The Assembly government, in its wisdom, has decided to raise the bar on 14-19 learning pathways. There are now strict deadlines for implementation, with local authorities, area networks and education establishments being asked to provide their plans by the end of March next year. But it is unclear how robust these plans should be; there appears to be no uniformity.
On a personal level, I have grave concerns about this initiative. The Assembly government should be careful to avoid a repeat performance of the foundation phase fiasco. Extra funding was found for this in the last budget review - money that was warmly welcomed - but it seems to me that without even more "extra funding" for learning pathways, the whole initiative is doomed.
I am head of a medium-sized comprehensive in rural north Wales. Our nearest comparable educational establishment is 16 miles away. With a catchment area that covers 740 square miles, and approximately 90 per cent of our pupils living more than three miles from school, a significant number have a substantial distance to travel. Every day, 18 coaches transport pupils to and from school, with around 15 taxis completing the journey to the remotest areas. But is a scheme that asks young people to travel up to 80 miles a day really acceptable? And what about their carbon footprints?
Distance is not my only concern about learning pathways. Why is it that choice is now regarded as the best thing since sliced bread by so many people? Are 12 GCSE passes of greater help career-wise than, say, eight? The qualifications these young people take at 16 will become less relevant when they go on to gain other qualifications - A-level or vocational. These will then be surpassed again when other work-based successes or degrees at higher education are gained.
It seems to me that giving pupils extra subject choices at 14 will not enhance their education and could well lead to the introduction of more of the "ologies" famously mocked by Maureen Lipman in that 1980s BT television advert. Some schools will decrease the time allocated to teaching core subjects in order to teach so-called new subjects. This thought saddens me. Again, consideration should be given to the "rurality" issue. In the interests of fairness, all pupils across Wales should be offered the same options, regardless of where they live.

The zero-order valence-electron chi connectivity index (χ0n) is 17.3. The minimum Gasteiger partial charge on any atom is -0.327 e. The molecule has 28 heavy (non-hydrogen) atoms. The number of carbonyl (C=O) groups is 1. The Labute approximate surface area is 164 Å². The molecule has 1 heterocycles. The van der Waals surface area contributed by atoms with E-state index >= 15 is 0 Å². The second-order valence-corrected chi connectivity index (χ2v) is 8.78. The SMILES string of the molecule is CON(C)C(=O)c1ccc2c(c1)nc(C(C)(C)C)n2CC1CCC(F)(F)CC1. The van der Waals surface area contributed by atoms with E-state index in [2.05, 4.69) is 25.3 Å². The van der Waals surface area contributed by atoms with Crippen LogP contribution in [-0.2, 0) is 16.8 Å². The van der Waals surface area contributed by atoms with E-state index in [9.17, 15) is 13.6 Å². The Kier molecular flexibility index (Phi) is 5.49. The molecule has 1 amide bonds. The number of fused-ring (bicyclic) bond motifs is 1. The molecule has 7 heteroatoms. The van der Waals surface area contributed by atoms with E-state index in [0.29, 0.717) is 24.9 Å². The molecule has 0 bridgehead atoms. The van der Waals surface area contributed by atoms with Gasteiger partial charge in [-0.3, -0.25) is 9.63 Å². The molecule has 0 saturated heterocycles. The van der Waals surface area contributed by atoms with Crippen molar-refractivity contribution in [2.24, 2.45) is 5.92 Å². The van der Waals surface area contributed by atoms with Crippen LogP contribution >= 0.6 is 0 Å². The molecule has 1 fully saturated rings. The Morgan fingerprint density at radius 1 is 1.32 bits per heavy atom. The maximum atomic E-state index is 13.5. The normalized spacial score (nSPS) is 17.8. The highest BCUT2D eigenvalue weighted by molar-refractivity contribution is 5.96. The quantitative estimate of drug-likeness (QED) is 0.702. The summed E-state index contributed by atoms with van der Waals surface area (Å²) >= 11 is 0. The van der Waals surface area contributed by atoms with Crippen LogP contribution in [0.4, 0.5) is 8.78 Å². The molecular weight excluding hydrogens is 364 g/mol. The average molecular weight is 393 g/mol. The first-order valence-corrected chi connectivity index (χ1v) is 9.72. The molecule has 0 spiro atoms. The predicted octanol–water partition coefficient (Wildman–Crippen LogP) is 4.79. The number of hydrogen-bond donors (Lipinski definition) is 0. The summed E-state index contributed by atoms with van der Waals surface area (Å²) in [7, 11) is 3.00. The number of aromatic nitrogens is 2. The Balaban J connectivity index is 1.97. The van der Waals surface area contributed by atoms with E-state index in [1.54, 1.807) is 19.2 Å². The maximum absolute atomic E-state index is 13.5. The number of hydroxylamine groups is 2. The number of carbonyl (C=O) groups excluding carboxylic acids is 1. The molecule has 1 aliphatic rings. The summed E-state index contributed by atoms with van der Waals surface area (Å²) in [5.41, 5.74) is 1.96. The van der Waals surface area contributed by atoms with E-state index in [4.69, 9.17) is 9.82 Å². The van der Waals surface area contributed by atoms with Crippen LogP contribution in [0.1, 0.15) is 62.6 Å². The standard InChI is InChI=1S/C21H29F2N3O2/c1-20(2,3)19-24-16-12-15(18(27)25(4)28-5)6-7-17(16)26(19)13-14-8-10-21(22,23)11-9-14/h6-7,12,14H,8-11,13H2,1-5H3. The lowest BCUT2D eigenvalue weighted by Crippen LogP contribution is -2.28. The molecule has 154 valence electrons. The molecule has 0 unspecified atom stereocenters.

It has been suggested that schools and colleges could use a common timetable, but there are logistical issues to consider. Buses transporting key stage 3 pupils home leave my school at 3.30pm, so lessons on a common timetable would have to end at 2.45pm in order for pathways pupils to be back in time to catch them. Surely, no one would argue that laying on extra transport at a later time would be cost effective?
Possibly, increased use of video conferencing would allay this concern. But with the minimum number of subjects being offered to pupils increasing from 24 in 2009 to 30 in 2012, this would cause a demand for extra rooms on all sites to house the required technological facilities - an expensive idea indeed.
Another concern is the language issue. Pupils at my school have a choice of being taught either in Welsh, English or bilingually. Due to the linguistic complexity of my school, and because we try to be a community school, I could not possibly approve a reduction in the language options.
Yes, bilingualism is expensive. But surely all pupils should have the right to study in their language of choice at an educational establishment near to where they live?
We already have several bilingual classes at KS4 and 5 in order to minimise costs. I consider these successful, although some argue that those teaching them should receive a greater salary than those teaching in one language.
Despite all my concerns, there are some positives to the pathways scheme. The move towards offering more vocational education at schools and colleges in this part of north Wales has prompted several partners to look into setting up a bilingual centre of excellence. Its aim would be to prepare young people for apprenticeships in various areas of the construction industry, as well as other professions, such as hairdressing and health and beauty. Such a centre could provide level 3 (A-level equivalent) training and tuition in careers such as architecture and quantity surveying.
These discussions are still at a very early stage: talks are being held with landowners and proprietors of companies that wish to employ local young people.
If nothing else, learning pathways have succeeded in prompting discussion around tables here and across Wales. But turning such debate into concrete plans and schemes is quite another matter, especially during a period of recession.
I believe that the Assembly government should seriously consider the above points to ensure that the young people of Wales are being provided with the highest quality education. After all, no one would wish to see a repeat of the recent Programme for International Student Assessment (Pisa) results.
Ifor Efans, Head of Ysgol Dyffryn Conwy, Llanrwst, writes here in a personal capacity.